Saturday, October 16, 2010

The Stock Market Rally Continues

The rally in US financial markets continues unabated as Wall Street continues to party in anticipation of the Federal Reserve's purchase of $1 trillion worth of assets.

In other words, as mentioned in last week's article, $1 trillion of money created out of thin air by the Federal Reserve will flow directly into Wall Street's coffers.

But let's take a step back and ask ourselves whether these levels of stock market valuation are justified.

The S&P 500 is currently selling at a PE ratio (price/earnings) 50 percent higher than the long-term historical average. Investors must think that corporations are going to grow 50 percent faster than they did during most of the 20th century.

Does that even begin to make sense? Well, let's see.....

There is about $20 trillion worth of bad credit still to be many houses are headed to foreclosure that banks have had to stop taking them back...unemployment is at levels not seen since the Great Depression with the "real" unemployment - U6 - over 17 percent.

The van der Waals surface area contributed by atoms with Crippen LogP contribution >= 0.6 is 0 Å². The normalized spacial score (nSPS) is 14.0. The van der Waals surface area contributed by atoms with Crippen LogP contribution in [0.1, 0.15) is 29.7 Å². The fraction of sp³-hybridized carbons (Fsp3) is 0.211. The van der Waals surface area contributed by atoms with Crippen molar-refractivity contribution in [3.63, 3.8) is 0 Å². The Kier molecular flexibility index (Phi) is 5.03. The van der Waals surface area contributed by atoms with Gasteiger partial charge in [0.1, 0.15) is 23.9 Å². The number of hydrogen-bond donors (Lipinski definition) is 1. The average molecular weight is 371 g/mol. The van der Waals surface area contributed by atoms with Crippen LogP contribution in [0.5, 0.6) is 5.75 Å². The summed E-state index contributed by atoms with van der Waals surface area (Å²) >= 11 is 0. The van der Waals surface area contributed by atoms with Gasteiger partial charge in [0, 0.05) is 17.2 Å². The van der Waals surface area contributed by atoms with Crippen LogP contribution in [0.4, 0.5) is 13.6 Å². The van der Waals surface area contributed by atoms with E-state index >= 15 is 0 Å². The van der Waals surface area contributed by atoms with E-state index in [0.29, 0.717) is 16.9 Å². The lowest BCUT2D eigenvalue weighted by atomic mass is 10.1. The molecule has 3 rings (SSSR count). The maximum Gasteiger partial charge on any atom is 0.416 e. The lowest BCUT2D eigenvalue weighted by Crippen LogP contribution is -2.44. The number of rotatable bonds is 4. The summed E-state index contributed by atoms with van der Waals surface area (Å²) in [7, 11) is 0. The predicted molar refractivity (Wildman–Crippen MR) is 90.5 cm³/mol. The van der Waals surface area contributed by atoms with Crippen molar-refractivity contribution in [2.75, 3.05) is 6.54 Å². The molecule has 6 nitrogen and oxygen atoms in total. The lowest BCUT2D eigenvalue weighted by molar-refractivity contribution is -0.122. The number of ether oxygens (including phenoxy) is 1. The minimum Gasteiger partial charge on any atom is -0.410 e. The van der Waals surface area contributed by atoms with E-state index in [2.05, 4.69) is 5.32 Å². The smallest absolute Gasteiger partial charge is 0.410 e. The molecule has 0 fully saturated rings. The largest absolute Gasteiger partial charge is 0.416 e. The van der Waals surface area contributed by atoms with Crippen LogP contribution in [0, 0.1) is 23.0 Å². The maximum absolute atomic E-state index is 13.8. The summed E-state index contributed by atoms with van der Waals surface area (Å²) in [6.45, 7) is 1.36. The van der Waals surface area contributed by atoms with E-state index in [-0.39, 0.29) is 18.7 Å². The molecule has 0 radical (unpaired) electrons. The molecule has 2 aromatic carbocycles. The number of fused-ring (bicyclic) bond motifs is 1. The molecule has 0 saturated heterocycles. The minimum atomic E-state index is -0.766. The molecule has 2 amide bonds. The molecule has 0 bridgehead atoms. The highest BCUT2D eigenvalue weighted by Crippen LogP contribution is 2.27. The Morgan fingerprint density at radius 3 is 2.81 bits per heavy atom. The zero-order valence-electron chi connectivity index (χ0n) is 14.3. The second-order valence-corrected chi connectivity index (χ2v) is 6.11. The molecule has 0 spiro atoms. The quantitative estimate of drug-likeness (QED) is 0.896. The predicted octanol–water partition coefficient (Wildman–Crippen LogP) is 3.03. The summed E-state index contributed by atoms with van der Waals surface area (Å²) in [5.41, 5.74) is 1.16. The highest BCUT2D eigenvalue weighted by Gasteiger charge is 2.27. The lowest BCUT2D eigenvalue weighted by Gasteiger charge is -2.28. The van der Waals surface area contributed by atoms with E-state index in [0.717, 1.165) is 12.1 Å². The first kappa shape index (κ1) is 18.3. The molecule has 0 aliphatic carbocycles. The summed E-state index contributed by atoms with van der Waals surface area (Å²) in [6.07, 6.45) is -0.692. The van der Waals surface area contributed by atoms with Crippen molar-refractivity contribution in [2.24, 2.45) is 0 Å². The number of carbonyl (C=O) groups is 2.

And let's not forget that what little economic growth we've had has come from the government and now Uncle Sam is headed for a debt crisis - the US government now borrows a dollar for every dollar it receives in taxes! No wonder the dollar keeps spiraling down!

Yep, it makes sense - not. What is happening here is that the Federal Reserve believes that all economic problems can be solved by creating money out of nothing, and giving it to Wall Street, creating one financial market bubble after another.

Speaking of bubbles, the biggest of them all - the US Treasuries market - continues growing. It is being aided by continuing flows from individual investors into bond funds, thinking that these funds are safe.

The numbers speak for themselves. More money has flowed into bond funds over the past year - $412 billion - than flowed into stock funds in the 12 months leading to the 2000 tech bubble high - $312 billion. I don't have to tell anyone what happened to those investors.

What do I expect? I would expect a solid correction in at least the stock market during the period in early November when the Federal Reserve "officially" announces how much money they're going to print - "buy the rumor, sell the fact".

If that does not happen and Wall Street keeps inflating the bubble, then we won't see a correction until at least mid-January. And then it could be a very nasty one, ala 1987.


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